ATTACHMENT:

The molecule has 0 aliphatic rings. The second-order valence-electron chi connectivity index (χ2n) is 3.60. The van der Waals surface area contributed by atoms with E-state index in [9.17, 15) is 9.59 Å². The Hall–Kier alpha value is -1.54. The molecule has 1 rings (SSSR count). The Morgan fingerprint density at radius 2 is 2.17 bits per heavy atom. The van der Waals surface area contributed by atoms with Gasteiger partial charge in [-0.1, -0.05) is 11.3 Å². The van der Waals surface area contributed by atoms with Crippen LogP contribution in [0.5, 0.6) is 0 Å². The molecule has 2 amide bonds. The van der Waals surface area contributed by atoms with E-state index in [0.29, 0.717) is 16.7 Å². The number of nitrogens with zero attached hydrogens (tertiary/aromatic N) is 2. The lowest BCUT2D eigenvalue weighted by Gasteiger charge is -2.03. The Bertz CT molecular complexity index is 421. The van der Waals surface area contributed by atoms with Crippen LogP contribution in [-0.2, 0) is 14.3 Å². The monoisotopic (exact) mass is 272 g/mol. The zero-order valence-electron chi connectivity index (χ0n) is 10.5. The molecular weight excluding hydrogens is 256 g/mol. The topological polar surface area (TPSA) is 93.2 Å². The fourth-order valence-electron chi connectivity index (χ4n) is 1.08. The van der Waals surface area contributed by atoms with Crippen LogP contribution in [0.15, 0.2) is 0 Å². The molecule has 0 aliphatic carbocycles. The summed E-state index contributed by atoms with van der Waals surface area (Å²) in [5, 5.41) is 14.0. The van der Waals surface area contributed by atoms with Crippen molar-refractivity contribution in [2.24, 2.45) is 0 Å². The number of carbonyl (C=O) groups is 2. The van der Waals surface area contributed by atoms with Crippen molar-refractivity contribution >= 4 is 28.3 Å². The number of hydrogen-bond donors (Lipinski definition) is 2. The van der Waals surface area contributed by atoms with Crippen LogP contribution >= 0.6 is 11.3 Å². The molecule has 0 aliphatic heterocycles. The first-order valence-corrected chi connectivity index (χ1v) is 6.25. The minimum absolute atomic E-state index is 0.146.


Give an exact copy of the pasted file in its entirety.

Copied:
The molecule has 0 aliphatic rings. The second-order valence-electron chi connectivity index (χ2n) is 3.60. The van der Waals surface area contributed by atoms with E-state index in [9.17, 15) is 9.59 Å². The Hall–Kier alpha value is -1.54. The molecule has 1 rings (SSSR count). The Morgan fingerprint density at radius 2 is 2.17 bits per heavy atom. The van der Waals surface area contributed by atoms with Gasteiger partial charge in [-0.1, -0.05) is 11.3 Å². The van der Waals surface area contributed by atoms with Crippen LogP contribution in [0.5, 0.6) is 0 Å². The molecule has 2 amide bonds. The van der Waals surface area contributed by atoms with E-state index in [0.29, 0.717) is 16.7 Å². The number of nitrogens with zero attached hydrogens (tertiary/aromatic N) is 2. The lowest BCUT2D eigenvalue weighted by Gasteiger charge is -2.03. The Bertz CT molecular complexity index is 421. The van der Waals surface area contributed by atoms with Crippen LogP contribution in [-0.2, 0) is 14.3 Å². The monoisotopic (exact) mass is 272 g/mol. The zero-order valence-electron chi connectivity index (χ0n) is 10.5. The molecular weight excluding hydrogens is 256 g/mol. The topological polar surface area (TPSA) is 93.2 Å². The fourth-order valence-electron chi connectivity index (χ4n) is 1.08. The van der Waals surface area contributed by atoms with Crippen LogP contribution in [0.15, 0.2) is 0 Å². The molecule has 0 aliphatic carbocycles. The summed E-state index contributed by atoms with van der Waals surface area (Å²) in [5, 5.41) is 14.0. The van der Waals surface area contributed by atoms with Crippen molar-refractivity contribution in [2.24, 2.45) is 0 Å². The number of carbonyl (C=O) groups is 2. The van der Waals surface area contributed by atoms with Crippen molar-refractivity contribution >= 4 is 28.3 Å². The number of hydrogen-bond donors (Lipinski definition) is 2. The van der Waals surface area contributed by atoms with Crippen LogP contribution >= 0.6 is 11.3 Å². The molecule has 0 aliphatic heterocycles. The first-order valence-corrected chi connectivity index (χ1v) is 6.25. The minimum absolute atomic E-state index is 0.146.